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Simmonds, PG, Rigby M, McCulloch A, Vollmer MK, Henne S, Muhle J, O'Doherty S, Manning AJ, Krummel PB, Fraser PJ, Young D, Weiss RF, Salameh PK, Harth CM, Reimann S, Trudinger CM, Steele LP, Wang RHJ, Ivy DJ, Prinn RG, Mitrevski B, Etheridge DM.  2018.  Recent increases in the atmospheric growth rate and emissions of HFC-23 (CHF3) and the link to HCFC-22 (CHClF2) production. Atmospheric Chemistry and Physics. 18:4153-4169.   10.5194/acp-18-4153-2018   AbstractWebsite

High frequency measurements of trifluoromethane (HFC-23, CHF3), a potent hydrofluorocarbon greenhouse gas, largely emitted to the atmosphere as a by-product of the production of the hydrochlorofluorocarbon HCFC-22 (CHClF2), at five core stations of the Advanced Global Atmospheric Gases Experiment (AGAGE) network, combined with measurements on firn air, old Northern Hemisphere air samples and Cape Grim Air Archive (CGAA) air samples, are used to explore the current and historic changes in the atmospheric abundance of HFC-23. These measurements are used in combination with the AGAGE 2-D atmospheric 12-box model and a Bayesian inversion methodology to determine model atmospheric mole fractions and the history of global HFC-23 emissions. The global modelled annual mole fraction of HFC-23 in the background atmosphere was 28.9 +/- 0.6 pmol mol(-1) at the end of 2016, representing a 28% increase from 22.6 +/- 0.4 pmol mol(-1) in 2009. Over the same time frame, the modelled mole fraction of HCFC-22 increased by 19% from 199 +/- 2 to 237 +/- 2 pmol mol(-1). However, unlike HFC-23, the annual average HCFC-22 growth rate slowed from 2009 to 2016 at an annual average rate of -0.5 pmol mol(-1) yr(-2). This slowing atmospheric growth is consistent with HCFC-22 moving from dispersive (high fractional emissions) to feedstock (low fractional emissions) uses, with HFC-23 emissions remaining as a consequence of incomplete mitigation from all HCFC-22 production. Our results demonstrate that, following a minimum in HFC-23 global emissions in 2009 of 9.6 +/- 0.6, emissions increased to a maximum in 2014 of 14.5 +/- 0.6 Gg yr(-1) and then declined to 12.7 +/- 0.6 Gg yr(-1) (157 MtCO(2) eq.yr(-1)) in 2016. The 2009 emissions minimum is consistent with estimates based on national reports and is likely a response to the implementation of the Clean Development Mechanism (CDM) to mitigate HFC-23 emissions by incineration in developing (non-Annex 1) countries under the Kyoto Protocol. Our derived cumulative emissions of HFC-23 during 20102016 were 89 +/- 2 Gg (1.1 +/- 0.2 GtCO(2) eq.), which led to an increase in radiative forcing of 1.0 +/- 0.1mWm(-2) over the same period. Although the CDM had reduced global HFC-23 emissions, it cannot now offset the higher emissions from increasing HCFC-22 production in non-Annex 1 countries, as the CDM was closed to new entrants in 2009. We also find that the cumulative European HFC-23 emissions from 2010 to 2016 were similar to 1.3 Gg, corresponding to just 1.5% of cumulative global HFC-23 emissions over this same period. The majority of the increase in global HFC-23 emissions since 2010 is attributed to a delay in the adoption of mitigation technologies, predominantly in China and East Asia. However, a reduction in emissions is anticipated, when the Kigali 2016 amendment to the Montreal Protocol, requiring HCFC and HFC production facilities to introduce destruction of HFC-23, is fully implemented.

Vollmer, MK, Young D, Trudinger CM, Muhle J, Henne S, Rigby M, Park S, Li S, Guillevic M, Mitrevski B, Harth CM, Miller BR, Reimann S, Yao B, Steele LP, Wyss SA, Lunder CR, Arduini J, McCulloch A, Wu S, Rhee TS, Wang RHJ, Salameh PK, Hermansen O, Hill M, Langenfelds RL, Ivy D, O'Doherty S, Krummel PB, Maione M, Etheridge DM, Zhou LX, Fraser PJ, Prinn RG, Weiss RF, Simmonds PG.  2018.  Atmospheric histories and emissions of chlorofluorocarbons CFC-13 (CClF3), Sigma CFC-114 (C2Cl2F4), and CFC-115 (C2ClF5). Atmospheric Chemistry and Physics. 18:979-1002.   10.5194/acp-18-979-2018   AbstractWebsite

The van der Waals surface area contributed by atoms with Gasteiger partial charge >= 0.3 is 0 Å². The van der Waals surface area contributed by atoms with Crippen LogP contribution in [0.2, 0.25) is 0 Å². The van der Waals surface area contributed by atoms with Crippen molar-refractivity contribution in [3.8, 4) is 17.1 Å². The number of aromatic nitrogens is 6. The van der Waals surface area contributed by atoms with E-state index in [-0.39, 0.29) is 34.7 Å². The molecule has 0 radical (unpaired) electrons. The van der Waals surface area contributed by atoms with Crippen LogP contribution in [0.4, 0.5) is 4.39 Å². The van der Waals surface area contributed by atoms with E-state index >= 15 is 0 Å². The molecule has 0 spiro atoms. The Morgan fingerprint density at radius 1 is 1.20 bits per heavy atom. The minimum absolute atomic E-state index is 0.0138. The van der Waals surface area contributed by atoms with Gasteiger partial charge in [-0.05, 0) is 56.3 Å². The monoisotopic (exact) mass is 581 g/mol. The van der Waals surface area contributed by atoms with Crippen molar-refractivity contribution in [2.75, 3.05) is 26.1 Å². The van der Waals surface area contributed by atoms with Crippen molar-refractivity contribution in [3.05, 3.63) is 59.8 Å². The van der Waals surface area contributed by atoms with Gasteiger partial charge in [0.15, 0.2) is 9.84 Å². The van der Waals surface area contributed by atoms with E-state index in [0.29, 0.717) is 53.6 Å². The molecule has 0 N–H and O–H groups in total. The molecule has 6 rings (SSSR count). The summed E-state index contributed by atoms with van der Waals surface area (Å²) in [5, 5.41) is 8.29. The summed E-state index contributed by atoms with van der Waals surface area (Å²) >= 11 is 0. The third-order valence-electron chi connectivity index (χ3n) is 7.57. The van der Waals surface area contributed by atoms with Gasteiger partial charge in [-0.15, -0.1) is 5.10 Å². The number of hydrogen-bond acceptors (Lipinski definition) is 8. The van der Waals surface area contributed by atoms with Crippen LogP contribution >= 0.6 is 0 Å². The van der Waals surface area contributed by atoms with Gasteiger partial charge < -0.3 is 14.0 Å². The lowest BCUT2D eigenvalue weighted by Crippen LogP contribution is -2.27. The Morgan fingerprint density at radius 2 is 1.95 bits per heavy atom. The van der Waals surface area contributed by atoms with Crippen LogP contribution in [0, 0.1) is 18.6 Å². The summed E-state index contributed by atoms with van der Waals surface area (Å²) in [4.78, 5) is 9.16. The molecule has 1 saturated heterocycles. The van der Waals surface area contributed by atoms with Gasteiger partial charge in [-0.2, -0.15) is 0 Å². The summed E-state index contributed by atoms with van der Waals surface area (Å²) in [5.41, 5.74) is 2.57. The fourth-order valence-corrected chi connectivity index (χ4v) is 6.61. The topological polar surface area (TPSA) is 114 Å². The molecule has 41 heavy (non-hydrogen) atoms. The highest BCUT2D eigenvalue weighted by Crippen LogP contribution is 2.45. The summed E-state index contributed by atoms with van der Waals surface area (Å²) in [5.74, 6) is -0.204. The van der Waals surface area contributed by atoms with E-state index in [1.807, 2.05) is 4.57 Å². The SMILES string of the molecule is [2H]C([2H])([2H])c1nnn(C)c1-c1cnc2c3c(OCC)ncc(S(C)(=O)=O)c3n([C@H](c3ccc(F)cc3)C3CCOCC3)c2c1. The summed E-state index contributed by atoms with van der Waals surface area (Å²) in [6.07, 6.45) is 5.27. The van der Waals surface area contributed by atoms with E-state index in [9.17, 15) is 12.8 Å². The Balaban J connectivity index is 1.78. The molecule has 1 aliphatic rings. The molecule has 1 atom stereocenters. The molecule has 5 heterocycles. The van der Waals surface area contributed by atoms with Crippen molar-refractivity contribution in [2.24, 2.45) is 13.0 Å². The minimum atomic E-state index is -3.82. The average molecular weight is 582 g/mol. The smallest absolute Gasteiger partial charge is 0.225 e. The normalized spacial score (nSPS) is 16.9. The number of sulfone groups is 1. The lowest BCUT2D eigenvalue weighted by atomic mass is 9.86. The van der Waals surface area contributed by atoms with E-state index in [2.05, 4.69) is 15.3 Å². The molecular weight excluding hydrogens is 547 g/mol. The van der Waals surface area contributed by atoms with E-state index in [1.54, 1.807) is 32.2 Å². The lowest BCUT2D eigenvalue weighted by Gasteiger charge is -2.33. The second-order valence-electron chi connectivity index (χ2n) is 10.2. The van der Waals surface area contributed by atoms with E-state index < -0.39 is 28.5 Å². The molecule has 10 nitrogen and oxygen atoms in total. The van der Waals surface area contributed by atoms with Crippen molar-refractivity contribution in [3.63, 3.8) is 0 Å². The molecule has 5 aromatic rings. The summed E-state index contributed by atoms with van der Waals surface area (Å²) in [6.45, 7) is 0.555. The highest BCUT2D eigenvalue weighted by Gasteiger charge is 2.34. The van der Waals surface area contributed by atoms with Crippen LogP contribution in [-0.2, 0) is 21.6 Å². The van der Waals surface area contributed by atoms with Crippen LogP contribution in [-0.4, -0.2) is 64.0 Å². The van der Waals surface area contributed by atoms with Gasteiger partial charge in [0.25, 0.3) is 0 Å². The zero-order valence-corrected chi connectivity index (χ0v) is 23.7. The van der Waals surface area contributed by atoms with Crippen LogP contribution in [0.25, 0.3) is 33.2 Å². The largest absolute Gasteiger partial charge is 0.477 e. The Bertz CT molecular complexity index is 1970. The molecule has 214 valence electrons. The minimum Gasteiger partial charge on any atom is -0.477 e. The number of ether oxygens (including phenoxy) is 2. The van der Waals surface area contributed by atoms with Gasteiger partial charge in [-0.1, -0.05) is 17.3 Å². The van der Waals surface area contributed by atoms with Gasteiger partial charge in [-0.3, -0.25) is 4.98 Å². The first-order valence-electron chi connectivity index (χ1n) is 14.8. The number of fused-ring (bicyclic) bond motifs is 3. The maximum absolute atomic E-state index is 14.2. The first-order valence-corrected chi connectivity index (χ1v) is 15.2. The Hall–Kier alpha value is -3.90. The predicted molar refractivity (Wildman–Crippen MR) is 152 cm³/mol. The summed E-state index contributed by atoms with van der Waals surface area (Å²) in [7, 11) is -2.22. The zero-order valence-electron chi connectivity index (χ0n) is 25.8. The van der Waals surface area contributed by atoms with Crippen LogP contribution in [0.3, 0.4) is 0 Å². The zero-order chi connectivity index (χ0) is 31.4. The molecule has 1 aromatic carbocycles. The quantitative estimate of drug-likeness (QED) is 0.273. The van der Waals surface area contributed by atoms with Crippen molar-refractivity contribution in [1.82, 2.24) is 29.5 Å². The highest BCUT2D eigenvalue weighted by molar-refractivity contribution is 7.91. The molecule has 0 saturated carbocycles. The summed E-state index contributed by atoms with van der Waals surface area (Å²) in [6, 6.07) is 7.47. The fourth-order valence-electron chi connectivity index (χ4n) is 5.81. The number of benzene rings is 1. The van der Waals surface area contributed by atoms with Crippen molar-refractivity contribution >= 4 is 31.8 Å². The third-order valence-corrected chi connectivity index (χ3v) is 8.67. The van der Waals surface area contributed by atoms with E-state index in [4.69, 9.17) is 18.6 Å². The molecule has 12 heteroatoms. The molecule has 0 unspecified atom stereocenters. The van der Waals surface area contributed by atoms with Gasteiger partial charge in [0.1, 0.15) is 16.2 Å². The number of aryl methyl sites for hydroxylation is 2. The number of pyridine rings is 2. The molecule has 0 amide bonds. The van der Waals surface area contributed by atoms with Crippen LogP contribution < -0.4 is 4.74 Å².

Based on observations of the chlorofluorocarbons CFC-13 (chlorotrifluoromethane), Sigma CFC-114 (combined measurement of both isomers of dichlorotetrafluoroethane), and CFC-115 (chloropentafluoroethane) in atmospheric and firn samples, we reconstruct records of their tropospheric histories spanning nearly 8 decades. These compounds were measured in polar firn air samples, in ambient air archived in canisters, and in situ at the AGAGE (Advanced Global Atmospheric Gases Experiment) network and affiliated sites. Global emissions to the atmosphere are derived from these observations using an inversion based on a 12-box atmospheric transport model. For CFC-13, we provide the first comprehensive global analysis. This compound increased monotonically from its first appearance in the atmosphere in the late 1950s to a mean global abundance of 3.18 ppt (dry-air mole fraction in parts per trillion, pmol mol(-1)) in 2016. Its growth rate has decreased since the mid-1980s but has remained at a surprisingly high mean level of 0.02 ppt yr(-1) since 2000, resulting in a continuing growth of CFC-13 in the atmosphere. Sigma CFC-114 increased from its appearance in the 1950s to a maximum of 16.6 ppt in the early 2000s and has since slightly declined to 16.3 ppt in 2016. CFC-115 increased monotonically from its first appearance in the 1960s and reached a global mean mole fraction of 8.49 ppt in 2016. Growth rates of all three compounds over the past years are significantly larger than would be expected from zero emissions. Under the assumption of unchanging lifetimes and atmospheric transport patterns, we derive global emissions from our measurements, which have remained unexpectedly high in recent years: mean yearly emissions for the last decade (2007-2016) of CFC-13 are at 0.48 +/- 0.15 kt yr(-1) (> 15% of past peak emissions), of 6 CFC-114 at 1.90 +/- 0.84 kt yr(-1) (similar to 10% of peak emissions), and of CFC-115 at 0.80 +/- 0.50 kt yr(-1) (> 5% of peak emissions). Mean yearly emissions of CFC-115 for 2015-2016 are 1.14 +/- 0.50 kt yr(-1) and have doubled compared to the 2007-2010 minimum. We find CFC-13 emissions from aluminum smelters but if extrapolated to global emissions, they cannot account for the lingering global emissions determined from the atmospheric observations. We find impurities of CFC-115 in the refrigerant HFC-125 (CHF2CF3) but if extrapolated to global emissions, they can neither account for the lingering global CFC-115 emissions determined from the atmospheric observations nor for their recent increases. We also conduct regional inversions for the years 2012-2016 for the northeastern Asian area using observations from the Korean AGAGE site at Gosan and find significant emissions for Sigma CFC-114 and CFC-115, suggesting that a large fraction of their global emissions currently occur in northeastern Asia and more specifically on the Chinese mainland.